Rebuilding Place in the Urban Space

"A community’s physical form, rather than its land uses, is its most intrinsic and enduring characteristic." [Katz, EPA] This blog focuses on place and placemaking and all that makes it work--historic preservation, urban design, transportation, asset-based community development, arts & cultural development, commercial district revitalization, tourism & destination development, and quality of life advocacy--along with doses of civic engagement and good governance watchdogging.

Tuesday, March 12, 2013

Takoma Park composting and the glacial process of social and structural change

Today's Post has an article about Takoma Park, Maryland (a small city of with about 17,000 residents, although the city includes not just Old Town which most people are familiar with, but a more sprawling part further out) immediately abutting Northwest DC and their pilot food waste composting program involving 300 households.  See "Coming to a curb near you: Compost collection."

Seattle has been collecting food waste since 2005 as part of the city's composting and waste collection program which began in 1989.  Although the city still encourages backyard composting. 

At this point, we should be less focused on heralding "new" "experiments" with composting food waste and be more focused on why we aren't adopting best or better practices.

Although note that Montgomery County, where Takoma Park is located, has an extensive yard waste diversion program and massively promotes backyard composting.  The Leafgro® organic compost product available locally is produced in part from Montgomery County's leaf collection program.

See the past blog entries "Urban Composting" and "Urban Composting Redux."

2.  The next direction in this kind of practice should be the provision of chipper/shredder services.  (We can only burn in the fireplace so many twigs, branches, and firewood.)

3.  And managing the urban forest also for revenue, although this is happening more in DC in terms of milling wood from fallen trees.

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At 8:43 AM, Anonymous charlie said...

In terms of low hanging fruit:

1. Multiunit still don't recycle. I see that in my new building, there is a "paper" bin but it isn't being maintained or emptyied properly. Given the price of burnable trash in fairfax is this a surprise?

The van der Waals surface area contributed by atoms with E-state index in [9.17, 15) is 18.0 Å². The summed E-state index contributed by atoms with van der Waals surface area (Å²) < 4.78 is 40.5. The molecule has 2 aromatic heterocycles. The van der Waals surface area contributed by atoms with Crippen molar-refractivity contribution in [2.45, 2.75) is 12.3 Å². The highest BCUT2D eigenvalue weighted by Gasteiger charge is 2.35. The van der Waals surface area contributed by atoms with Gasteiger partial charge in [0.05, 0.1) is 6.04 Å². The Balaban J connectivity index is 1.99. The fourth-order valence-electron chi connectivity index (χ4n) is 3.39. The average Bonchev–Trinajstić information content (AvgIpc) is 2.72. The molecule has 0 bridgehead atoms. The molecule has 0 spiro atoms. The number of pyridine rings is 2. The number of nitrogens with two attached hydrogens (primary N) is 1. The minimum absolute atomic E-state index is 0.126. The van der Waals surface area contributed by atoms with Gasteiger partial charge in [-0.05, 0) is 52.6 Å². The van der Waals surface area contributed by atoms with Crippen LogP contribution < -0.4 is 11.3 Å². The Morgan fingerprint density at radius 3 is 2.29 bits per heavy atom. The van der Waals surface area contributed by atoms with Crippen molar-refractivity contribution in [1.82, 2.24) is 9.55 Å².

2. Moving from the EPA targets that aim at consumers, rather than the EU approach that targets companies to reduce packaging size and waste. It goes back to 1974 and the decision to go over consumers rather than larger waste piles. Can DC or anystate do this alone?

3. Revenue? from urban trees? Again, maybe for mulch.

At 8:56 AM, Blogger Richard Layman said...

well, not huge revenues, but instead of mulching the wood, make firewood and lumber out of it.

2. The EPA thing is not something that DC can really do, is it? Although maybe California is big enough to do it, but yes, the overall design approach is what's necessary.

3. Multiunit buildings are supposed to do recycling but probably the city isn't regularly dealing with/monitoring it.

It'd be easy to do, like how DCFD fire marshals check out buildings and how ArCo TDM programs at individual buildings are monitored and checked for compliance.

At 9:05 AM, Anonymous charlie said...

well, let's be honest, in Arlington they aren't checking either at private buildings. They do check they have a bin but nobody cares beyond that.

You've written about the SF 0% stream, agree that is a federal problem. I've always wondered why we don't have more public bins that would accept valuable recycleables (paper, cardboard and metal) vs usefull plastic+glass.

At 9:42 AM, Blogger Richard Layman said...

Well, the big problem is that people are "stupid." I mean, either they don't pay attention to the difference between a recycle bin and a regular trash bin or they don't know what goes in a recycle bin and what does not. (This is true for the curbside waste collection process too.)

If you ever look at the "recycle" "bins" at Starbucks (they have over time significantly reduced their provision of useful recycling containers), most of the stuff put in the recycle sections of combined bins is not recyclable. (Even the cups aren't fully compostable, unless they use for the liner of the cup not plastic but something that is biodegradeable. I used to bring coffee cups home from say Cosi, and compost them, only to have to pick out little pieces of plastic from the finished product.)


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